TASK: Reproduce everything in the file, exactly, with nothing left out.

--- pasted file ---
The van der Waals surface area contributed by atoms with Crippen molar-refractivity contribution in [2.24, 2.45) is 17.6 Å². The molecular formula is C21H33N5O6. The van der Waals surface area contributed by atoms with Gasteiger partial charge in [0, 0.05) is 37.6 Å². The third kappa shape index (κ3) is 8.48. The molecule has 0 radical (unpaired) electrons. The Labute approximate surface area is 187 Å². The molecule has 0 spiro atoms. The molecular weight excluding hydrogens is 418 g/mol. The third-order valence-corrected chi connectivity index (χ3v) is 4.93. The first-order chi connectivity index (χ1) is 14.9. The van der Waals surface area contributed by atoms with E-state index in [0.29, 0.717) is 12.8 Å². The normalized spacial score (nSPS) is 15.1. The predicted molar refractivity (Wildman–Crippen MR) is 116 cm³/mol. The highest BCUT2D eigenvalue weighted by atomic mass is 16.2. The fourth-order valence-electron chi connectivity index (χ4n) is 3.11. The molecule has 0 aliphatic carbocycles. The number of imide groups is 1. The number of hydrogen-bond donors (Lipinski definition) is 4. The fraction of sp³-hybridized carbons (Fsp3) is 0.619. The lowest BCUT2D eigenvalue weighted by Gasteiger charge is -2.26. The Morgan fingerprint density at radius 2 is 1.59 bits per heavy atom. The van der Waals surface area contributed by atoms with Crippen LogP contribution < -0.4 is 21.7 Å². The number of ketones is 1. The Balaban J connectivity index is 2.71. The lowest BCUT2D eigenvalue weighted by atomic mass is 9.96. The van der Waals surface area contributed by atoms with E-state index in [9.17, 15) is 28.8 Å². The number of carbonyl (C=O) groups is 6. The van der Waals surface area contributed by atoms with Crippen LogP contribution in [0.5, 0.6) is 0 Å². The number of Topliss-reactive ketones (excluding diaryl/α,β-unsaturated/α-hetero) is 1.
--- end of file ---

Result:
The van der Waals surface area contributed by atoms with Crippen molar-refractivity contribution in [2.24, 2.45) is 17.6 Å². The molecular formula is C21H33N5O6. The van der Waals surface area contributed by atoms with Gasteiger partial charge in [0, 0.05) is 37.6 Å². The third kappa shape index (κ3) is 8.48. The molecule has 0 radical (unpaired) electrons. The Labute approximate surface area is 187 Å². The molecule has 0 spiro atoms. The molecular weight excluding hydrogens is 418 g/mol. The third-order valence-corrected chi connectivity index (χ3v) is 4.93. The first-order chi connectivity index (χ1) is 14.9. The van der Waals surface area contributed by atoms with E-state index in [0.29, 0.717) is 12.8 Å². The normalized spacial score (nSPS) is 15.1. The predicted molar refractivity (Wildman–Crippen MR) is 116 cm³/mol. The highest BCUT2D eigenvalue weighted by atomic mass is 16.2. The fourth-order valence-electron chi connectivity index (χ4n) is 3.11. The molecule has 0 aliphatic carbocycles. The number of imide groups is 1. The number of hydrogen-bond donors (Lipinski definition) is 4. The fraction of sp³-hybridized carbons (Fsp3) is 0.619. The lowest BCUT2D eigenvalue weighted by Gasteiger charge is -2.26. The Morgan fingerprint density at radius 2 is 1.59 bits per heavy atom. The van der Waals surface area contributed by atoms with Crippen LogP contribution < -0.4 is 21.7 Å². The number of ketones is 1. The Balaban J connectivity index is 2.71. The lowest BCUT2D eigenvalue weighted by atomic mass is 9.96. The van der Waals surface area contributed by atoms with E-state index in [9.17, 15) is 28.8 Å². The number of carbonyl (C=O) groups is 6. The van der Waals surface area contributed by atoms with Crippen LogP contribution in [0.5, 0.6) is 0 Å². The number of Topliss-reactive ketones (excluding diaryl/α,β-unsaturated/α-hetero) is 1.